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The github instructions say to setup your SSH keys in ~/.ssh using the windows git bash program.

I have in the past used Putty to manage ssh keys.

What is the difference between the 2 setups?

This is for my own git server.

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I know this is a pretty old question, but here's the answer:

Basically, PuTTY stores all its sessions in the Windows registry, rather than in a config file in a home folder, whereas the default git+ssh setup uses openSSH and it's style of key configuration (files that are typically stored in ~/.ssh, i.e., /home/<username>/.ssh).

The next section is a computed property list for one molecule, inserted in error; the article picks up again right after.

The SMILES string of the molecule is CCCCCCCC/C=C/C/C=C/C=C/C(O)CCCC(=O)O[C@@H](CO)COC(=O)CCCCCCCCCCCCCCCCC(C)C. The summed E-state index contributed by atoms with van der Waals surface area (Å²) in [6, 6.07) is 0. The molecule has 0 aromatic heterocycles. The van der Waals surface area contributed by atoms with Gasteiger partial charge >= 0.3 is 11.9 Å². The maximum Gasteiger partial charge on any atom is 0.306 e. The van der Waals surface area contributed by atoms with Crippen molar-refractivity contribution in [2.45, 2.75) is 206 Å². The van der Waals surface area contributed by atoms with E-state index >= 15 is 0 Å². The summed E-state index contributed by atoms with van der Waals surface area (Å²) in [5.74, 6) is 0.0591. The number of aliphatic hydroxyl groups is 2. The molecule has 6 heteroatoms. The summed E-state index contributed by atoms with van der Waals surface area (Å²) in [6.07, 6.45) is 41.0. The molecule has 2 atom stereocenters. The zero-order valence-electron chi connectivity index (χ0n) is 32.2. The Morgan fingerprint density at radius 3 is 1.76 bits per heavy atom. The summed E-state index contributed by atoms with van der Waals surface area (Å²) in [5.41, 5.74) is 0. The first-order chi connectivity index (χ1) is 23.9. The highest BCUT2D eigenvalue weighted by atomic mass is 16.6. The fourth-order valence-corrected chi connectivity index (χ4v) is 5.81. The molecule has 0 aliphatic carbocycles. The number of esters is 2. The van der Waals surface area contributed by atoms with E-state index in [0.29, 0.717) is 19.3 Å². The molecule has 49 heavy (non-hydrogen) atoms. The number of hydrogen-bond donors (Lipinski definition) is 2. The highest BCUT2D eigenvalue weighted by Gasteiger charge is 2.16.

In Windows, if you'd rather use PuTTY than openSSH, set an environment variable named GIT_SSH to C:\your\putty\folder\plink.exe. Then, you can reference any saved session in PuTTY by using a remote url of the form ssh://<session name>/<repository path>. This allows you to, for example, specify particular keys with each session, similarly to how you could use ~/.ssh/config to specify a particular key with the IdentityFile option.

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Git uses an SSH program to deal with SSH accesses, basically the default one depending on your system (look at the GIT_SSH environment variable). So it's just to ease the configuration that they say to setup SSH keys in ~/.ssh. If you want to put SSH keys in another directory, just tell it by using ssh-add /path/to/your/key.

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